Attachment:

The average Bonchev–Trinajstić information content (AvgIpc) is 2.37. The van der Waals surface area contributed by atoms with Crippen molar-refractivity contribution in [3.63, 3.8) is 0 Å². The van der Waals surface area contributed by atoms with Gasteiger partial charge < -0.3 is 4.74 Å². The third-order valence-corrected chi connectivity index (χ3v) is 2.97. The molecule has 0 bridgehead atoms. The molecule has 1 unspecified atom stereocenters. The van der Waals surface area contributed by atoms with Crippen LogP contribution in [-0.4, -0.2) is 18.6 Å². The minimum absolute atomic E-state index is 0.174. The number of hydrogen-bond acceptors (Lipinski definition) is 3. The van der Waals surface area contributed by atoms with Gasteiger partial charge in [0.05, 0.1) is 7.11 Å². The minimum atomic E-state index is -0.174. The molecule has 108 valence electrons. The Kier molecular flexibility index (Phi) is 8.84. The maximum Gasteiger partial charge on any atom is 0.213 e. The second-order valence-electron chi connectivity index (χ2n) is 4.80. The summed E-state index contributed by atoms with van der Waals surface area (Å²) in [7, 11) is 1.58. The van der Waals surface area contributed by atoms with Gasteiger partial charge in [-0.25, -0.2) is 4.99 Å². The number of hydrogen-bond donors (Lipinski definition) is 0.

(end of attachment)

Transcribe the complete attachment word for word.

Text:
The average Bonchev–Trinajstić information content (AvgIpc) is 2.37. The van der Waals surface area contributed by atoms with Crippen molar-refractivity contribution in [3.63, 3.8) is 0 Å². The van der Waals surface area contributed by atoms with Gasteiger partial charge < -0.3 is 4.74 Å². The third-order valence-corrected chi connectivity index (χ3v) is 2.97. The molecule has 0 bridgehead atoms. The molecule has 1 unspecified atom stereocenters. The van der Waals surface area contributed by atoms with Crippen LogP contribution in [-0.4, -0.2) is 18.6 Å². The minimum absolute atomic E-state index is 0.174. The number of hydrogen-bond acceptors (Lipinski definition) is 3. The van der Waals surface area contributed by atoms with Gasteiger partial charge in [0.05, 0.1) is 7.11 Å². The minimum atomic E-state index is -0.174. The molecule has 108 valence electrons. The Kier molecular flexibility index (Phi) is 8.84. The maximum Gasteiger partial charge on any atom is 0.213 e. The second-order valence-electron chi connectivity index (χ2n) is 4.80. The summed E-state index contributed by atoms with van der Waals surface area (Å²) in [7, 11) is 1.58. The van der Waals surface area contributed by atoms with Gasteiger partial charge in [-0.25, -0.2) is 4.99 Å². The number of hydrogen-bond donors (Lipinski definition) is 0.